Worth listening to: Beck

Throughout his remarkable recording career, Beck Hansen has embraced many roles as a musician: lo-fi indie slacker, pop-culture miner, noise rocker, R&B loverman, and on his most recent outing ? 2002?s [ITAL]Sea Change/IATL]? heartbroken balladeer. Admired by critics and hipsters alike, his abstract lyricism and range of musical styles have produced a body of work characterized by a steadfast refusal to settle into a single style for long. With this week?s release of his latest effort, [ITAL]Guero/ITAL], however, Beck for the first time seems to have settled into the role of simply being Beck. The result is an album that, while not quite on par with his groundbreaking mid-?90s masterpieces, is still a fine listen full of the stylistic changes that have kept Beck at the forefront of alternative pop for over a decade.

For [ITAL]Guero/ITAL], Beck has reunited with production team the Dust Brothers, the duo responsible for his acclaimed 1996 Odelay disc. More than anything, this move signifies that Beck is perhaps for the first time aiming for a return to form; though, for an artist who embraces so many different styles, pinning that form down is somewhat difficult.

Though not as sample-happy as some of the Dust Brothers? previous efforts, the beats are memorable and bring a welcome energy to the proceedings. In terms of the flow and overall vibe of the album, [ITAL]Guero/ITAL] does resemble Odelay to some extent, at least more so than his other albums. Still, there are almost 10 years between the two, and [ITAL]Guero/ITAL] is predictably less wacky and far-flung, and more earnest than Odelay.

From the outset Beck establishes that, rather than the thematic consistency of his last few records, eclecticism will rule the day on [ITAL]Guero/ITAL]. Opening track and lead single ?E-Pro? is a straight-ahead guitar rocker that rides along on the formidable beat from the Beastie Boys? ?So What?cha Want? and an irresistible ?na na na na? chorus. From there, Beck settles into the relaxed Latin-inflected groove of ?Qu? Onda Guero,? which finds our hero roaming around L.A. and narrating in Spanglish stream-of-consciousness. It?s by far the most fun track on the CD, vividly painting a picture of the scene in the listener?s mind. The wistful pop-rock of ?Girl? (complete with a Nintendo-influenced intro) then melts into the melancholy shuffle of ?Missing? and the pulsating ?Black Tambourine.? It?s an inviting suite of diverse songs that still mesh well together and, just as importantly, showcase Beck?s solid songwriting. The rest of the album follows a similar blueprint, though the overall mood becomes less spirited as the record progresses.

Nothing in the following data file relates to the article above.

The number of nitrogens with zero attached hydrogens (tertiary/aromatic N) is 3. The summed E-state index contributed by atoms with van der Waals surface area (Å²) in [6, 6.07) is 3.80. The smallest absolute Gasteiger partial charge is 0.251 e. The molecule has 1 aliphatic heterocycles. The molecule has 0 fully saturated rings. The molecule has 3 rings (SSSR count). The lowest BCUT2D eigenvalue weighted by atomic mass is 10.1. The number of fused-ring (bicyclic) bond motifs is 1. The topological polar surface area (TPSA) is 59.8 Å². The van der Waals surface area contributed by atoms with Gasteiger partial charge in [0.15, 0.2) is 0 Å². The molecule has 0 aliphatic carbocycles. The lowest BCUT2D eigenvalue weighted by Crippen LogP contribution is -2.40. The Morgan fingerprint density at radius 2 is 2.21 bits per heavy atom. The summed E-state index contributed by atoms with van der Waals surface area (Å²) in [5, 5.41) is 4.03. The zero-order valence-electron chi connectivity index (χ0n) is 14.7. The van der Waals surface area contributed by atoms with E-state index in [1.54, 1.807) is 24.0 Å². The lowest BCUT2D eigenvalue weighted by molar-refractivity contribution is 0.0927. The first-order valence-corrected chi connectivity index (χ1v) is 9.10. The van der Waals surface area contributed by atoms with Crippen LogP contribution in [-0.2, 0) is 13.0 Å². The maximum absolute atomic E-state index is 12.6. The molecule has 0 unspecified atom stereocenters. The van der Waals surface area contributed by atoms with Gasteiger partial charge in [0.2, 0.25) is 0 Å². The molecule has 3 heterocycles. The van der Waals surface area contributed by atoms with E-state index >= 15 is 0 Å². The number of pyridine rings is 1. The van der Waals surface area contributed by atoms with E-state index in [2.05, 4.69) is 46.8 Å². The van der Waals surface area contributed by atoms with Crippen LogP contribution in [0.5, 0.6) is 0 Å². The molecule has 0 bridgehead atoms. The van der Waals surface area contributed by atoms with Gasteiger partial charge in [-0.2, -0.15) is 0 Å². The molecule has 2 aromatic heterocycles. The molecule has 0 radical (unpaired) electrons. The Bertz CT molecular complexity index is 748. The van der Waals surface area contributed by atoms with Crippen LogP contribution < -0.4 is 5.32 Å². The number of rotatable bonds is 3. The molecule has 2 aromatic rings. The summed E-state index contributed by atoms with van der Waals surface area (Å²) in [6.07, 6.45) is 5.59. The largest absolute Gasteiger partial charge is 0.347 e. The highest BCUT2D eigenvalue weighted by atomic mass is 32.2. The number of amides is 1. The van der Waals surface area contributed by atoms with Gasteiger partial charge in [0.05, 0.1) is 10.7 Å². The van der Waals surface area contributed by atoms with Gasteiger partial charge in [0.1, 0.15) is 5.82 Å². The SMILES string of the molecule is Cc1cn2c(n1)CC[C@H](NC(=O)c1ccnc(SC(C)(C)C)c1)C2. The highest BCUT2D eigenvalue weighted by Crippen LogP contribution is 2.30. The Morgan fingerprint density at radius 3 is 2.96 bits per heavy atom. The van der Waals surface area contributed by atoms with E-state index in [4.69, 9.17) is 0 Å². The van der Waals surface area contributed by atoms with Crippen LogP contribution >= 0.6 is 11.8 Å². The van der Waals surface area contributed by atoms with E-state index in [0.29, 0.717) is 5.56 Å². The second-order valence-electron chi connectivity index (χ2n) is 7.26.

Working with the Dust Brothers clearly brings out the best in Beck on [ITAL]Guero/ITAL]. The tracks ?Broken Drum? and ?Farewell Ride,? which address losing a friend and his own mortality, respectively, were written and recorded without their assistance and are easily the low points of an otherwise consistent record. Though the second half is a little flatter than the first, a few hidden gems do await patient listeners. An inspired collaboration with the White Stripes? Jack White, ?Go It Alone,? is perhaps the album?s highlight. Ever the minimalist, White contributes a dirty bass riff over a loping hip-hop beat (plus handclaps!) that, along with Beck?s layered vocals, compose the entire track. Apparently, White will only perform on songs featuring two or fewer instruments, but the approach is effective here. The penultimate track, ?Rental Car,? with its driving classic-rock chorus and nonsense female vocal break, shows up in time to add some spice to the proceedings. Still, by the time the album closes with the reflective ?Emergency Exit,? some of the highlights of the disc may have already been forgotten.

Beck has mellowed a bit in his old age ? it?s telling that no random noise is hidden after the final song on [ITAL]Guero/ITAL] as in previous efforts ? but his creativity and record-making skills are still ahead of most artists?. The main flaw of Guero is simply the high standards set by Beck?s remarkable back catalog, where even an album as intriguing and diverse as this can seem a little dated. Ten years from now, [ITAL]Guero/ITAL] will still have a welcome place in my record collection next to Odelay and Mellow Gold, but it?s doubtful it will be pulled from the shelf quite as often as they will.